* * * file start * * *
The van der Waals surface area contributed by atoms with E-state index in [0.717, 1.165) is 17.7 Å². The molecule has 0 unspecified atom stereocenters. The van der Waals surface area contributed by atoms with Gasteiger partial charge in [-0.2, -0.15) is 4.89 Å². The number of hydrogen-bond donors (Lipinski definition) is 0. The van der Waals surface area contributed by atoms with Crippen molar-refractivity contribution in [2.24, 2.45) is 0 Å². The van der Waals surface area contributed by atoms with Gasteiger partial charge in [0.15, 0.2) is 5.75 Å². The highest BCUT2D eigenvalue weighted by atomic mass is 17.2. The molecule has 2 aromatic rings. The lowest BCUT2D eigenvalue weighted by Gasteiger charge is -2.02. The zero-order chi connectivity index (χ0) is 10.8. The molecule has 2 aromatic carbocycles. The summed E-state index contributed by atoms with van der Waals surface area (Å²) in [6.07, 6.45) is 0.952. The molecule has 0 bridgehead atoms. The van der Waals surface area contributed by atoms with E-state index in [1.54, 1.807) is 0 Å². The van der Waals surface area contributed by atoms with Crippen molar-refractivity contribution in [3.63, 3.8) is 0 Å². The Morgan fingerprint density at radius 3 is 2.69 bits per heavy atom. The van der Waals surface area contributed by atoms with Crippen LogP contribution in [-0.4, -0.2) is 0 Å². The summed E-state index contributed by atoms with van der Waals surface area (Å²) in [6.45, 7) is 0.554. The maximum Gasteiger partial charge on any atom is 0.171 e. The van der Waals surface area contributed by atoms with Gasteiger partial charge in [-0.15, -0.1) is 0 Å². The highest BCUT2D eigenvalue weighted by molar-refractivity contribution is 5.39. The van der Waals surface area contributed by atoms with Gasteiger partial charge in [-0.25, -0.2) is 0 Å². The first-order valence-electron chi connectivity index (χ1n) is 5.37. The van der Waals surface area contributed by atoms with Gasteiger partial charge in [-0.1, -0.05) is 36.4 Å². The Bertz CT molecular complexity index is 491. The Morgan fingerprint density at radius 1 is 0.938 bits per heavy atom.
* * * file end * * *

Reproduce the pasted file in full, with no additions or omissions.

The van der Waals surface area contributed by atoms with E-state index in [0.717, 1.165) is 17.7 Å². The molecule has 0 unspecified atom stereocenters. The van der Waals surface area contributed by atoms with Gasteiger partial charge in [-0.2, -0.15) is 4.89 Å². The number of hydrogen-bond donors (Lipinski definition) is 0. The van der Waals surface area contributed by atoms with Crippen molar-refractivity contribution in [2.24, 2.45) is 0 Å². The van der Waals surface area contributed by atoms with Gasteiger partial charge in [0.15, 0.2) is 5.75 Å². The highest BCUT2D eigenvalue weighted by atomic mass is 17.2. The molecule has 2 aromatic rings. The lowest BCUT2D eigenvalue weighted by Gasteiger charge is -2.02. The zero-order chi connectivity index (χ0) is 10.8. The molecule has 2 aromatic carbocycles. The summed E-state index contributed by atoms with van der Waals surface area (Å²) in [6.07, 6.45) is 0.952. The molecule has 0 bridgehead atoms. The van der Waals surface area contributed by atoms with E-state index in [1.54, 1.807) is 0 Å². The van der Waals surface area contributed by atoms with Crippen molar-refractivity contribution in [3.63, 3.8) is 0 Å². The Morgan fingerprint density at radius 3 is 2.69 bits per heavy atom. The van der Waals surface area contributed by atoms with Crippen LogP contribution in [-0.4, -0.2) is 0 Å². The summed E-state index contributed by atoms with van der Waals surface area (Å²) in [6.45, 7) is 0.554. The maximum Gasteiger partial charge on any atom is 0.171 e. The van der Waals surface area contributed by atoms with Gasteiger partial charge in [-0.15, -0.1) is 0 Å². The highest BCUT2D eigenvalue weighted by molar-refractivity contribution is 5.39. The van der Waals surface area contributed by atoms with Gasteiger partial charge in [-0.25, -0.2) is 0 Å². The first-order valence-electron chi connectivity index (χ1n) is 5.37. The van der Waals surface area contributed by atoms with Gasteiger partial charge in [-0.1, -0.05) is 36.4 Å². The Bertz CT molecular complexity index is 491. The Morgan fingerprint density at radius 1 is 0.938 bits per heavy atom.